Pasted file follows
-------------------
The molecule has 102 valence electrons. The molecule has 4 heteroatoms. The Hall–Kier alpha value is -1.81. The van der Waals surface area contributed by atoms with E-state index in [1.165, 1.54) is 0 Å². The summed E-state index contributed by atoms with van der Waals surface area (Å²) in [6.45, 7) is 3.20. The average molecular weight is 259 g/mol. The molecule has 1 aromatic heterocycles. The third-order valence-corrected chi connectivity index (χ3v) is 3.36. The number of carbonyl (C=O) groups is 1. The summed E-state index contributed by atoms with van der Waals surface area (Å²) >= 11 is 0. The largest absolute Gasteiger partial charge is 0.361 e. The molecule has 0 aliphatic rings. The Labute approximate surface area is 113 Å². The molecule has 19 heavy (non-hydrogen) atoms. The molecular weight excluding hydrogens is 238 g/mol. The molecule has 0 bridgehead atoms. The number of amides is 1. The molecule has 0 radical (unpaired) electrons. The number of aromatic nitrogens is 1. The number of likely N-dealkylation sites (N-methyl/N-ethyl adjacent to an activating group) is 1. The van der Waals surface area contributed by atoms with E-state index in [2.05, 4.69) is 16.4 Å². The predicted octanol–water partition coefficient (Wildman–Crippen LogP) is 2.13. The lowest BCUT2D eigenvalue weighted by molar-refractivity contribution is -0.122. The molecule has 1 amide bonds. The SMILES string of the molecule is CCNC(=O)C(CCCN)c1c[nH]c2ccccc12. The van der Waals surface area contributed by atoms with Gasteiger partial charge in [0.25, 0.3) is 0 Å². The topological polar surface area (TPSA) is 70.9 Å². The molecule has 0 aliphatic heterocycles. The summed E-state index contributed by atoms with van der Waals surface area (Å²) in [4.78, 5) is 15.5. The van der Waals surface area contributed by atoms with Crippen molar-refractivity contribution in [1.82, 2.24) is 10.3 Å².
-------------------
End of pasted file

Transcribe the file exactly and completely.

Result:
The molecule has 102 valence electrons. The molecule has 4 heteroatoms. The Hall–Kier alpha value is -1.81. The van der Waals surface area contributed by atoms with E-state index in [1.165, 1.54) is 0 Å². The summed E-state index contributed by atoms with van der Waals surface area (Å²) in [6.45, 7) is 3.20. The average molecular weight is 259 g/mol. The molecule has 1 aromatic heterocycles. The third-order valence-corrected chi connectivity index (χ3v) is 3.36. The number of carbonyl (C=O) groups is 1. The summed E-state index contributed by atoms with van der Waals surface area (Å²) >= 11 is 0. The largest absolute Gasteiger partial charge is 0.361 e. The molecule has 0 aliphatic rings. The Labute approximate surface area is 113 Å². The molecule has 19 heavy (non-hydrogen) atoms. The molecular weight excluding hydrogens is 238 g/mol. The molecule has 0 bridgehead atoms. The number of amides is 1. The molecule has 0 radical (unpaired) electrons. The number of aromatic nitrogens is 1. The number of likely N-dealkylation sites (N-methyl/N-ethyl adjacent to an activating group) is 1. The van der Waals surface area contributed by atoms with E-state index in [2.05, 4.69) is 16.4 Å². The predicted octanol–water partition coefficient (Wildman–Crippen LogP) is 2.13. The lowest BCUT2D eigenvalue weighted by molar-refractivity contribution is -0.122. The molecule has 1 amide bonds. The SMILES string of the molecule is CCNC(=O)C(CCCN)c1c[nH]c2ccccc12. The van der Waals surface area contributed by atoms with Gasteiger partial charge in [0.25, 0.3) is 0 Å². The topological polar surface area (TPSA) is 70.9 Å². The molecule has 0 aliphatic heterocycles. The summed E-state index contributed by atoms with van der Waals surface area (Å²) in [4.78, 5) is 15.5. The van der Waals surface area contributed by atoms with Crippen molar-refractivity contribution in [1.82, 2.24) is 10.3 Å².